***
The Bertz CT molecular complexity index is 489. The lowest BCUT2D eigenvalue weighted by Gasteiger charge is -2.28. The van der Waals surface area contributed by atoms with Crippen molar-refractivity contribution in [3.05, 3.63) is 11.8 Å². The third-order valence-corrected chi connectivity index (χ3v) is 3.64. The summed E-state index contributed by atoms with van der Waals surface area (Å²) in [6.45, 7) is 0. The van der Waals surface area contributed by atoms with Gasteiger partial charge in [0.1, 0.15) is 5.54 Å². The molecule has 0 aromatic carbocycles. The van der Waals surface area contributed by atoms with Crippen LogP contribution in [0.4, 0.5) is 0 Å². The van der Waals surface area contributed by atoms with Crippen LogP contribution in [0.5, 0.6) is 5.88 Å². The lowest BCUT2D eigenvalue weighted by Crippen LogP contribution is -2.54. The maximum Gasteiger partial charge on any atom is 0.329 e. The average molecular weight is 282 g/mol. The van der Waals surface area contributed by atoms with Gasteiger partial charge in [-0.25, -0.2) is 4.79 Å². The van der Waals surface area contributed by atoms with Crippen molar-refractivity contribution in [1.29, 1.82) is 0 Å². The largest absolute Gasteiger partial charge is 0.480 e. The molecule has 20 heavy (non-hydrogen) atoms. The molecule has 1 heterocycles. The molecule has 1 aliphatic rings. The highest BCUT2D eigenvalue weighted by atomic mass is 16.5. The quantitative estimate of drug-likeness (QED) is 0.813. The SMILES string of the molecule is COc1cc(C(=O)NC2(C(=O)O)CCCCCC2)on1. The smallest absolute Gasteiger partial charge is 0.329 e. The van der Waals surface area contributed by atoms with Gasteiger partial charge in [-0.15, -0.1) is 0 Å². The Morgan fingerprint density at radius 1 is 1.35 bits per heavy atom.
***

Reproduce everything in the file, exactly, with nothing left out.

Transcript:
The Bertz CT molecular complexity index is 489. The lowest BCUT2D eigenvalue weighted by Gasteiger charge is -2.28. The van der Waals surface area contributed by atoms with Crippen molar-refractivity contribution in [3.05, 3.63) is 11.8 Å². The third-order valence-corrected chi connectivity index (χ3v) is 3.64. The summed E-state index contributed by atoms with van der Waals surface area (Å²) in [6.45, 7) is 0. The van der Waals surface area contributed by atoms with Gasteiger partial charge in [0.1, 0.15) is 5.54 Å². The molecule has 0 aromatic carbocycles. The van der Waals surface area contributed by atoms with Crippen LogP contribution in [0.4, 0.5) is 0 Å². The van der Waals surface area contributed by atoms with Crippen LogP contribution in [0.5, 0.6) is 5.88 Å². The lowest BCUT2D eigenvalue weighted by Crippen LogP contribution is -2.54. The maximum Gasteiger partial charge on any atom is 0.329 e. The average molecular weight is 282 g/mol. The van der Waals surface area contributed by atoms with Gasteiger partial charge in [-0.25, -0.2) is 4.79 Å². The van der Waals surface area contributed by atoms with Crippen molar-refractivity contribution in [1.29, 1.82) is 0 Å². The largest absolute Gasteiger partial charge is 0.480 e. The molecule has 20 heavy (non-hydrogen) atoms. The molecule has 1 heterocycles. The molecule has 1 aliphatic rings. The highest BCUT2D eigenvalue weighted by atomic mass is 16.5. The quantitative estimate of drug-likeness (QED) is 0.813. The SMILES string of the molecule is COc1cc(C(=O)NC2(C(=O)O)CCCCCC2)on1. The smallest absolute Gasteiger partial charge is 0.329 e. The van der Waals surface area contributed by atoms with Gasteiger partial charge in [-0.15, -0.1) is 0 Å². The Morgan fingerprint density at radius 1 is 1.35 bits per heavy atom.